Category: Uncorked Tonight
(January 1, 2021) ... First bottle of the new year, if you don't count the bubbles I had at midnight ... I had written an article about Cortona Syrah a few years back for Quench magazine, so now I was interested to see how these wonderful wines age.
This bottle started with lots of dark fruit and spice, and still shows a nice vibrancy and liveliness - I then decided to try a little experiment with this. I noticed that at room temperature it was fairly muted, but not unattractive, showing notes of cassis, blackberry, smoky, and white pepper; there's even a nice dustiness to the finish - but here's where the experiment comes in, I decided to grab one of my "water wings"-like chilling sleeves to give the bottle a little cool down; the outcome was a palate that came across with more dark fruit character. After about an hour to an hour and a half it dries out considerably, sure there's still a nice dark fruit core, but its back-end has become dusty dry and chalky - but that first hour was a revelation in age-ability of these wines.
Category: Uncorked Tonight
(December 27, 2020) ... So I tried the 2017 version of this wine recently and while traipsing thruough my cellar I noticed I had a 20 year version of the same wine ... so it just demanded I give the wines a go side-by-side.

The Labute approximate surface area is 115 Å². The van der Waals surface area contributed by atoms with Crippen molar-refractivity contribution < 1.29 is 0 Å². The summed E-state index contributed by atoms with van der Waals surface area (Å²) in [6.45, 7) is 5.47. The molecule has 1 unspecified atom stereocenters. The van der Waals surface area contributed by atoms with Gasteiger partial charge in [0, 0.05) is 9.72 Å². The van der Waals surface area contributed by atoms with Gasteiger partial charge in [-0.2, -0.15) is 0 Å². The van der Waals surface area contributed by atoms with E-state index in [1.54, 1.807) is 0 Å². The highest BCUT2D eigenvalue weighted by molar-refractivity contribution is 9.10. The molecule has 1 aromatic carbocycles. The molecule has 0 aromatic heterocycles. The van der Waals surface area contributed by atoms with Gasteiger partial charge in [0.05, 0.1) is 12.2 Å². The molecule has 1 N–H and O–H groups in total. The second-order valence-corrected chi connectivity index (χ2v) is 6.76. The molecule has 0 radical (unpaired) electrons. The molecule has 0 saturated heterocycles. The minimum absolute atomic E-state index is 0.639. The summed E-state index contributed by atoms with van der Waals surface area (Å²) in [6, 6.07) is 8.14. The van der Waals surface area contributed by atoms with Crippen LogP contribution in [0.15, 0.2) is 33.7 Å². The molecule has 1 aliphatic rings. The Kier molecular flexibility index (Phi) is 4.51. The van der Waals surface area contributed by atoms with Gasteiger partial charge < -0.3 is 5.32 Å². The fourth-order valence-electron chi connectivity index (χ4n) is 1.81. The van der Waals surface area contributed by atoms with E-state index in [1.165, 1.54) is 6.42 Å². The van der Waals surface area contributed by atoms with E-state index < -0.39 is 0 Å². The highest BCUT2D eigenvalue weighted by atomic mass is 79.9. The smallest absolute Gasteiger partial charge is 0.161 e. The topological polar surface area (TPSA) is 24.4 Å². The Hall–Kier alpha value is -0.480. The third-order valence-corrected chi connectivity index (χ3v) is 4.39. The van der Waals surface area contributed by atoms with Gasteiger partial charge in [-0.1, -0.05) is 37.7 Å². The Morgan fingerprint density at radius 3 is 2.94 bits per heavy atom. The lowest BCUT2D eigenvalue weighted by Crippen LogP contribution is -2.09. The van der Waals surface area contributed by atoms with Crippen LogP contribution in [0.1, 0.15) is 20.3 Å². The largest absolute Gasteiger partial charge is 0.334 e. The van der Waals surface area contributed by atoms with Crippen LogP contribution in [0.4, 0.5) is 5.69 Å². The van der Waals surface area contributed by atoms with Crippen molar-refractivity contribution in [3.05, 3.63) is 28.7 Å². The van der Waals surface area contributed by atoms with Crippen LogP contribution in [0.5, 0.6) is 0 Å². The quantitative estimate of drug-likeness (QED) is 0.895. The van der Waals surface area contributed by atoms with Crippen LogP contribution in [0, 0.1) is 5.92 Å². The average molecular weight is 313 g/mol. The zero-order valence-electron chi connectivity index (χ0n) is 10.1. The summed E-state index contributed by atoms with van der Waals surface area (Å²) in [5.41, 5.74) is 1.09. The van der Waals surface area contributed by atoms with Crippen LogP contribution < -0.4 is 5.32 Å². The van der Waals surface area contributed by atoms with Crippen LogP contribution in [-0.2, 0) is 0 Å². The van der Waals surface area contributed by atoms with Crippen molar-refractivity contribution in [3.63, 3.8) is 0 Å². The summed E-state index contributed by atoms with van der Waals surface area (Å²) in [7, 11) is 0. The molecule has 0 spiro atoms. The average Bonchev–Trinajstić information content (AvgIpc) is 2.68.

2000 Costalunga ... To be expected the wine showed immediately the signs of its age: forest floor, licorice, smoke, harsh acidity and earthy undertones. It was a little long in the tooth, the fruit was gone and in its place were the secondary and tertiary characteristics - it even delved into the realm of "quarterly" aromas and flavours as things began to smell and taste burnt, like ground and used coffee beans and burnt chocolate. Sorry Bersano, this one was not built to last this long - heck I would have been totally surprised if it had survived; but then I'm the guy who held it this long.
2017 Costalunga ... Now, this is a real treat and treasure, granted it is the current vintage that I could find around me (and I was sent and tasted a bottle earlier the previous month): red fruit galore backed with good acidity to balance out that fruit. Obviously, when compared to the above it was much fresher with lots of currants and cranberry, spiced-sour-cherry and even some pencil shavings to contrast that fruit. After being opened for an hour the red fruit really exposes itself brilliantly and that acidity packs the punch to beat it back so that it knows its place. Find some and buy some, but don't wait 20 years to drink 'em.
Moral of the story ... drink these wines younger than older, you'll get more out of them: 10 years maximum.